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     ththNovember 10 and 11 2005



1. Introduction

     The aim of this paper is to analyse how aid policies deal with the issue of Skills

    Development for Rural People (SDRP). It is meant to be an input for the next Working Group

    meeting on “Skills Development for Rural People”, which will take place in Rome on ththNovember 10-11 2005. We first try to define how SDRP appears in three recent 2international documents: the Sachs Report on the Millennium Development Goals (MDGs), 3the Commission for Africa Report and the World Bank Education Strategy Update (draft 4version). Second, we attempt to understand the place given to SDRP in agencies strategies.

    The third part of this paper goes deeper into the nature of agencies activities in SDRP. Finally,

    we analyze the place given to SRDP in South-South cooperation and compare those less

    known agencies activities with those of agencies in the North.

     The preparation of this paper is based on the analysis of the three reports and on the

    review of agencies websites. In order to attain a high degree of exhaustiveness, most

    multilateral and bilateral agencies in the North and in the South have been taken into account.

    However, the information available on the websites is quite heterogeneous: in most cases, it

    is difficult to go beyond the discourses and the strategies, though in some cases it is possible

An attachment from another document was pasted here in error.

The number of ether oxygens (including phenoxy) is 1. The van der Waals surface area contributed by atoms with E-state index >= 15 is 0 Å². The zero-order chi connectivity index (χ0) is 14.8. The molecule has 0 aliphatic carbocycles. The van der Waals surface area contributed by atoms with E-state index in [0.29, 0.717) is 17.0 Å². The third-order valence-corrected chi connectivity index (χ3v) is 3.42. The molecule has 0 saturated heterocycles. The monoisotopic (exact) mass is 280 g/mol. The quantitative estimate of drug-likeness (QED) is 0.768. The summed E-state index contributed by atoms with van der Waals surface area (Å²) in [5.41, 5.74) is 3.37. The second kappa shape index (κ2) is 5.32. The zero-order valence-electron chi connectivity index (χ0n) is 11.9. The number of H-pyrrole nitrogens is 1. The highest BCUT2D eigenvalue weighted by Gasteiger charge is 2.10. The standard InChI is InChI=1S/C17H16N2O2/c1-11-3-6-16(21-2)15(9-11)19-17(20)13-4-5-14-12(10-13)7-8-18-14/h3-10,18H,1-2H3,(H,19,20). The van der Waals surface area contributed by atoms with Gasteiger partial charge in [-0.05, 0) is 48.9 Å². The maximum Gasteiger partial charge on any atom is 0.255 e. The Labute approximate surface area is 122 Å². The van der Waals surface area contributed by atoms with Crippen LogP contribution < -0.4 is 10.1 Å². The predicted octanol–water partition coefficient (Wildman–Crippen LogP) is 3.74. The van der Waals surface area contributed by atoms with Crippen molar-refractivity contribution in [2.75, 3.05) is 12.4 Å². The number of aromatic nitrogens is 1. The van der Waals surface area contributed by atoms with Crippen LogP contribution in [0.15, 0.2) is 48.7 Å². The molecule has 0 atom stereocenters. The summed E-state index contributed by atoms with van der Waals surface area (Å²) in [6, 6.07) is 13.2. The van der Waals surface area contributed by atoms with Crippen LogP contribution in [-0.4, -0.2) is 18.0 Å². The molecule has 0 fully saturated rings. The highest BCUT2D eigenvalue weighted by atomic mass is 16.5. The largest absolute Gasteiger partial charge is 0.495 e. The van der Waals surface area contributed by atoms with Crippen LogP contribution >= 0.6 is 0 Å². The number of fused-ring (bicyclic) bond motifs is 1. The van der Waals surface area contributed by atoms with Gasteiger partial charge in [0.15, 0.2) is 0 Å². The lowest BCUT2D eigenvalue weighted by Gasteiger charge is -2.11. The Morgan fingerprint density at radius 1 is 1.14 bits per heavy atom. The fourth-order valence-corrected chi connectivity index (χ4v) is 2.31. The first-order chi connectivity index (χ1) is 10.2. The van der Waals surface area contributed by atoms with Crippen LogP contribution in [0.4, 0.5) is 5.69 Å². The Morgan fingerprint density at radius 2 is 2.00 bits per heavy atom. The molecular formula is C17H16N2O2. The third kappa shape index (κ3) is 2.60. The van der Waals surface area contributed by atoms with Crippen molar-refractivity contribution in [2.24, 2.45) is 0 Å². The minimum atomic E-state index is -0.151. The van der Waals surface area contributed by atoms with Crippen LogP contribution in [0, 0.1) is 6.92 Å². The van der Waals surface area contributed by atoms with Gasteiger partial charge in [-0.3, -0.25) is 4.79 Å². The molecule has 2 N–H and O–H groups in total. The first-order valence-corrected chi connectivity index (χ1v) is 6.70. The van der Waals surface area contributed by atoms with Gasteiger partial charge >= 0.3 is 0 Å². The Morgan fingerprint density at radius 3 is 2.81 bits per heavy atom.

to review each programme, and sometimes even the projects that have been made in the

    past, thus enabling one to follow the evolution of the agencies activities. Moreover, rural

    development remains an ongoing debate in most agencies and websites are not always

    regularly updated.

     1 This background document has been prepared by Juliane Ineichen (SDC) and Frédérique Weyer

    (WG Secretariat), with the supervision of Michel Carton. 2 Investing in Development: A Practical Plan to Achieve the Millennium Development Goals, presented to General Secretary Kofi Annan by Prof. Jeffrey Sachs, January 2005. 3 Commission for Africa, Our Common Interest: Report of the Commission for Africa, March 2005. 4 World Bank, Achieving the MDGs: Broadening our Perspective, Maximizing our Effectiveness, Education Sector Strategy Update, draft, May 2005.

    Secretariat: c/o iuéd, Norrag, 20 r. Rothschild, P.O.B. 136, CH-1211 Geneva 21

    Tel. +4122 906 59 01, Fax. +4122 906 59 47, e-mail:

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     SDRP is a crossroad issue, which means that it can be tackled from different

    perspectives. For this paper we selected two points of view: the angle of skills development,

    or education and training, and the angle of rural or agricultural development.

    2. SDRP in recent key international documents

    The Education Sector Strategy Update is a review of the 1999 World Bank Education

    Strategy. The previous focus was mainly on basic education. The World Bank is pointing

    now to the new challenges it has to face in a changing environment. Though skills

    development for rural population is not explicitly mentioned in the document, education is

    linked to agriculture and rural development: schooling increases agricultural productivity and

    literacy facilitates communication outreach to farmers and rural communities, organisational

    capacity, and participation. Improvements in rural income facilitate school enrolments and

    attendance as well.